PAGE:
|Shining City | Hoy Polloy Theatre|
|Written by Carol Middleton|
|Saturday, 02 June 2007 11:18|
| Shining City is a cross between a drawing room drama and a play by Pinter, complete
with pregnant pauses. Replace the drawing room with a therapist’s consulting
room, add a ghost and a touch of postmodernism, and you get the picture.|
Directed by Chris Baldock, Shining City is a development of Irish playwright Conor McPherson’s use of the monologue in his earlier plays. In the first of the five scenes that make up this play Ian, a Dublin priest-turned-therapist (Jonathan Dyer) provides a listener for the monologue of John (Ben Grant), a recently widowed man who is disturbed by his wife’s ghost. John is guilt ridden and tormented by the lack of communication in their childless marriage. His tortuous unburdening of his story is fractured, replete with pauses and broken phrases and you knows. It is a daunting marathon for the actor and Grant is not only fluent in this incoherent speech, but riveting in his emotional delivery.
The next of the four scenes takes us into the therapist’s relationship with his girlfriend Neasa (Corinne Davis) and we are privy to his own communication breakdown. The parallels with John’s problems are clear, but the switching of our attention from John to Ian drains the dramatic tension that has been built up in the opening scene. Davis conveys anger and frustration in her more coherent dialogue, but is less comfortable with the truncated sentences that are designed to convey her confusion.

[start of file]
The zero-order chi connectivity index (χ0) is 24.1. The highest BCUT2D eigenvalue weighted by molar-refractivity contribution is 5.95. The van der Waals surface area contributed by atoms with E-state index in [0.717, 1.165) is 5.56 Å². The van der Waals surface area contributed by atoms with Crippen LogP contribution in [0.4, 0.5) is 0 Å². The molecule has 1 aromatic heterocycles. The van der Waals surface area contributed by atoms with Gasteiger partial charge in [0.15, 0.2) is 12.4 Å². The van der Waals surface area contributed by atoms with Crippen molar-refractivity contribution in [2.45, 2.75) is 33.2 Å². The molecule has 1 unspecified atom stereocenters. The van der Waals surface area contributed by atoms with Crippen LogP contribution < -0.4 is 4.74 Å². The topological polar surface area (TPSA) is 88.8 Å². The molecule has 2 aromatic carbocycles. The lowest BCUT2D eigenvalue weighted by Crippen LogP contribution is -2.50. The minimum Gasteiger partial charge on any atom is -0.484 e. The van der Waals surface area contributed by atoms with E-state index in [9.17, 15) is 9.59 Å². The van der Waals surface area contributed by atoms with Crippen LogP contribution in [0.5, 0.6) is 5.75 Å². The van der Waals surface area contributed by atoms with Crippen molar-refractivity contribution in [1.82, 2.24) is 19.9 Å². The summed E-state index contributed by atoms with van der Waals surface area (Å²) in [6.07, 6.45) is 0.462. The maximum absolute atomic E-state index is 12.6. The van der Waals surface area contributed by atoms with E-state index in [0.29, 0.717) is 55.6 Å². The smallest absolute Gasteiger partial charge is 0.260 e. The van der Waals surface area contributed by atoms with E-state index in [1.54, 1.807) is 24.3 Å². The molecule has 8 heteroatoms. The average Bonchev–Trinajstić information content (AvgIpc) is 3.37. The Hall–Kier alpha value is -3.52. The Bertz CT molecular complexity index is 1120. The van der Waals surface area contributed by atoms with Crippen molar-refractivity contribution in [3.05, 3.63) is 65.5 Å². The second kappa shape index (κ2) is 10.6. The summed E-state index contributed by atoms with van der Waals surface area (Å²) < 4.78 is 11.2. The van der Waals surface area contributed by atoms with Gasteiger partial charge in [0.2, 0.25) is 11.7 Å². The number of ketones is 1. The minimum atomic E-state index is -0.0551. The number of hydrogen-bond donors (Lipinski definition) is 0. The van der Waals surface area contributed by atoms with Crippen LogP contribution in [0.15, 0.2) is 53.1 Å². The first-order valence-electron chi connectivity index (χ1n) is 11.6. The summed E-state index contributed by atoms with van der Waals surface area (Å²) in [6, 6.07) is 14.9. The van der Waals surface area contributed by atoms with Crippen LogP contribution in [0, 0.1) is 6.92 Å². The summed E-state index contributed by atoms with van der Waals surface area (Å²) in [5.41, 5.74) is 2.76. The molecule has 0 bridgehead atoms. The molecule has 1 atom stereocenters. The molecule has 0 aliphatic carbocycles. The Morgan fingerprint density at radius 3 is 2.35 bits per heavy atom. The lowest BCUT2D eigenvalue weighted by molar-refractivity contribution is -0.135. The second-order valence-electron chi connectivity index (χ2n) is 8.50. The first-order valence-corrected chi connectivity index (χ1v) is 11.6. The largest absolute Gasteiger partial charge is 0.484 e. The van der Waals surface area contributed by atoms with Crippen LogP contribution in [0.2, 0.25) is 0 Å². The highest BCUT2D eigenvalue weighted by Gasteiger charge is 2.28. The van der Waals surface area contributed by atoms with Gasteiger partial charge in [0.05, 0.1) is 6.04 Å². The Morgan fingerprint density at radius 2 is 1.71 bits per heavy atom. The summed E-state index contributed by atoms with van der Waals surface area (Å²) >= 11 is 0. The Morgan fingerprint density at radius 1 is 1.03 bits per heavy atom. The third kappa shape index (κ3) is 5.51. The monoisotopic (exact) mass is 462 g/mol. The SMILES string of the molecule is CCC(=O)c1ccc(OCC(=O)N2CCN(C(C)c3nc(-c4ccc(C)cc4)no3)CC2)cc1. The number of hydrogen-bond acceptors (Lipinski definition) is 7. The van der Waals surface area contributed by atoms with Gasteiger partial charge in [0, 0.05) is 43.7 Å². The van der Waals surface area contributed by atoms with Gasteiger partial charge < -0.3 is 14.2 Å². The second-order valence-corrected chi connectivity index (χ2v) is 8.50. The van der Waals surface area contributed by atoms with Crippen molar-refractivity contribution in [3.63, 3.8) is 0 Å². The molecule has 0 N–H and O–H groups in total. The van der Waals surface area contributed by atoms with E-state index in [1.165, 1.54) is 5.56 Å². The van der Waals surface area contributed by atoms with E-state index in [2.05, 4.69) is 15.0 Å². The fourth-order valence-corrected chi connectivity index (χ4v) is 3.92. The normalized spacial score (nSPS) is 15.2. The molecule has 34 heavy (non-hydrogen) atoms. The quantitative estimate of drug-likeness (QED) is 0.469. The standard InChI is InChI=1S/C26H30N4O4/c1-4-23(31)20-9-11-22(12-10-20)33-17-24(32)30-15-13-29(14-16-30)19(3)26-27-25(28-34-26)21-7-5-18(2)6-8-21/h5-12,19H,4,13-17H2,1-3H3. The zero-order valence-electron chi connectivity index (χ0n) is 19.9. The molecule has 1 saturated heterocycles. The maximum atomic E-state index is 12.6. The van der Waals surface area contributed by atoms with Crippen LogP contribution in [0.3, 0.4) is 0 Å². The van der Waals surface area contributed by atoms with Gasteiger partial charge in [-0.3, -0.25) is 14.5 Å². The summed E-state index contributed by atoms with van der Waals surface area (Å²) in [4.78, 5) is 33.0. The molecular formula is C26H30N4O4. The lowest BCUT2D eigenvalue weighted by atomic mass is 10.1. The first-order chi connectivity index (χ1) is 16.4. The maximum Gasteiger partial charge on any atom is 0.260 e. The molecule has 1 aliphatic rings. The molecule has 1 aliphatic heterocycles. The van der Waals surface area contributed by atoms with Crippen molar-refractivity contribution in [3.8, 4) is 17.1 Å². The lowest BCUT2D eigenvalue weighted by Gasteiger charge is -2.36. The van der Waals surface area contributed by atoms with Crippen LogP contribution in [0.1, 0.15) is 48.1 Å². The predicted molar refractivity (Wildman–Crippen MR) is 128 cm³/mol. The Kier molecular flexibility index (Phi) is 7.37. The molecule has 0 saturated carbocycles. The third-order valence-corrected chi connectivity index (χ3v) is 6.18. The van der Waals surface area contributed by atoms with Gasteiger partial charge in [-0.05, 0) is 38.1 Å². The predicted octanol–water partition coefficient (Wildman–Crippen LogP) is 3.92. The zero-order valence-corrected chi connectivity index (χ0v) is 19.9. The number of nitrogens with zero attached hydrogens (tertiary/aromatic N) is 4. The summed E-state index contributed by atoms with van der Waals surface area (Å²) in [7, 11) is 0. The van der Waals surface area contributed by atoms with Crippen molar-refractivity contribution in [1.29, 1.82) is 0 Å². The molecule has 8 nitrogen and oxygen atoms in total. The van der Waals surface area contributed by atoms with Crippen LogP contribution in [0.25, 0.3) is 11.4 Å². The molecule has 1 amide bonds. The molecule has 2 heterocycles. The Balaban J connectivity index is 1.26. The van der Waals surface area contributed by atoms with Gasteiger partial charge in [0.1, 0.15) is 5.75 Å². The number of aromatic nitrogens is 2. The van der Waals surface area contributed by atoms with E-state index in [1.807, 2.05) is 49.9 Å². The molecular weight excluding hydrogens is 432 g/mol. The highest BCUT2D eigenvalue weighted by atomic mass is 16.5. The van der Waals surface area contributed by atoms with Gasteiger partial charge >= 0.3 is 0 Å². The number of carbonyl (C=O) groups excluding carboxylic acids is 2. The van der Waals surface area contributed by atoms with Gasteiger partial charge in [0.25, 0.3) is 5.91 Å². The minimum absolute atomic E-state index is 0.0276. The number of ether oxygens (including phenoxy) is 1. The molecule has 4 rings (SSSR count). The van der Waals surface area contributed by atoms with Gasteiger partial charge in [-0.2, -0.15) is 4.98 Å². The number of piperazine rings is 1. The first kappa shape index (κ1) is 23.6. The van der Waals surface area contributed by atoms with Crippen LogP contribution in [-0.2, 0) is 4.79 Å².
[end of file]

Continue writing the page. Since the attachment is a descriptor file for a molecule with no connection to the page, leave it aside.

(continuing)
Dyer plays the awkward, passive, monosyllabic character of Ian with a reserved power, although there is a jarring in his switch from therapist to reluctant partner in scene two. It is a relief to see him back in the therapist’s chair for the extended session with his client in the long third scene. Dyer plays the passive listener perfectly, attentive and conciliatory. The undertones of humour surface in the interplay of these two actors and could have been made more of in the other scenes, relieving the rather laboured themes of connection and isolation.
The fourth scene follows Ian’s unraveling personal life into what seems a slightly gratuitous homosexual encounter that adds little to the already dense psychological texture of the play. Dave Kenyon as Laurence shows a little too much sympathy for Ian, who is for him just another meal ticket and another frustrated married man.
A brief final scene shows Ian and John moving on with their lives. All seems well until the final twist, which is chilling and well executed, but seems to have little point. We are left confused, frustrated, abandoned, like the characters in the play. Maybe that is the point.
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